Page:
Soft on Soft

Soft on Soft 

at the gold center
petals of cream, soft on soft
colors the palette

I’ve been playing with a new painting technique that can be done in Adobe Photoshop or Corel Painter X and Corel PhotoPaint.

First, sketch a simple flower on a black background. I chose a magnolia for this painting. Next, using watercolor brush and white, paint the whole flower in small strokes (make sure you are doing strokes going in one direction — I tend to start my strokes from the top near the inner part of the flower). Add a different soft color in the center of the flower. I painted this center soft gold in tiny strokes to appear like pollen. I also added a few brush strokes of blue, green and olive around the flower making faint shapes like leaves.

Now, going back to working on the flower — layer on a few other soft colors in different places on the flower. For example, I used shades of pink, tan, gold and mint green. I did small strokes like Idid in white — only just a few of each color sporadically around the flower.

Here’s where it gets fun and you can really experiment. This definitely has to be done in Photoshop. Go to the menu bar and then to Filters and select Liquify. In small strokes again, pull the flower into a shape that appeals to you. You can even make tiny strokes in the center or circular motion to liquify the center as a swirl of color.

Once you’ve completely finished. There are a couple of things you can do to add dimension and depth. Remaining in Photoshop, you can go to Filters again and this time, select Artistic and then Watercolor. You can work with varying degrees of intensity and texture until you see what you like.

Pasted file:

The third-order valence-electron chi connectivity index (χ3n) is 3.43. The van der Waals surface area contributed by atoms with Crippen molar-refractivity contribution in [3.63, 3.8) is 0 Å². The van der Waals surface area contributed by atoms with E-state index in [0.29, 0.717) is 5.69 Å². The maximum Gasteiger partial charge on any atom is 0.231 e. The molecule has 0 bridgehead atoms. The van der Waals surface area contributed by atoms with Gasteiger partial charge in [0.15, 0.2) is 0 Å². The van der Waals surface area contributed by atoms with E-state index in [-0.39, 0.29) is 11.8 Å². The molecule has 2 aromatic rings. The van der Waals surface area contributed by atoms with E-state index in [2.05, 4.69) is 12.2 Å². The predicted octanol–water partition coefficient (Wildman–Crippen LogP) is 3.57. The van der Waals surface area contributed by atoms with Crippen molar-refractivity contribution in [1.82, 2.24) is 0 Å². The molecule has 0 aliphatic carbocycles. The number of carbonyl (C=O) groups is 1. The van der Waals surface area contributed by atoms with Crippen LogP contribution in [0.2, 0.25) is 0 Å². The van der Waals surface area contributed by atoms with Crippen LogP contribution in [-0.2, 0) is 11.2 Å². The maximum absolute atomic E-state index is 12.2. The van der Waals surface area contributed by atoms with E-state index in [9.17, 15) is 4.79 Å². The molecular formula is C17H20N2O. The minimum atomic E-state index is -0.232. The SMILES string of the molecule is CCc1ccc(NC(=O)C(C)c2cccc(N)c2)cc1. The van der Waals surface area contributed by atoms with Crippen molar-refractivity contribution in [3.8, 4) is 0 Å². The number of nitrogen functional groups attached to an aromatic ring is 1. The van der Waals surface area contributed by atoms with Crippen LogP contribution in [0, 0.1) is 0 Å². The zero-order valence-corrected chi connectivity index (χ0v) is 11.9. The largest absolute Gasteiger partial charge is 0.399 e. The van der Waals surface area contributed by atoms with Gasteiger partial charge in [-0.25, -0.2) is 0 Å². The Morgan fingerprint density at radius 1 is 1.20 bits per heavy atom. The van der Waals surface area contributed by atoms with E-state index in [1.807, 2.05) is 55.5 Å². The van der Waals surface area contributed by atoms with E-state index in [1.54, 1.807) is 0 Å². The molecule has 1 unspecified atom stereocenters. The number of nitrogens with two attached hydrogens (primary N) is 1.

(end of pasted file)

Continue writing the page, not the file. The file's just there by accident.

Or, you can close the file after Liquifying and open again in Corel Painter X, on menu bar select Effects and then select Surface Control and Apply Surface Texture. Adjust the lighting, texture and type of effect until you’ve reached desired look.

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~ by Genece Hamby on January 31, 2008.

7 Responses to “Soft on Soft”

  1. Oh, Genece, your technique worked beautifully. What a delicate image.

    Vi

  2. This is lovely, Genece – and thank you for the explanation, too!

  3. Thank you Genece. This is helpful even to those of us without photoshop. The finished product very lovely. Fran

  4. Beautiful image and thanks for the Adobe instructions…I will use them one day!

  5. This really is quite extraordinary Genece. The flower all but leaps from the page. Beautiful work.

  6. Nice.

  7. Beautiful work…but a hint for you. You don’t need to go to Photoshop for liquify. In Painter there is a brush category called DISTORTION brushes and they do everything with greater control than PS does with liquify.

    Glad to see your work!

    Marilyn
    Corel Painter Master

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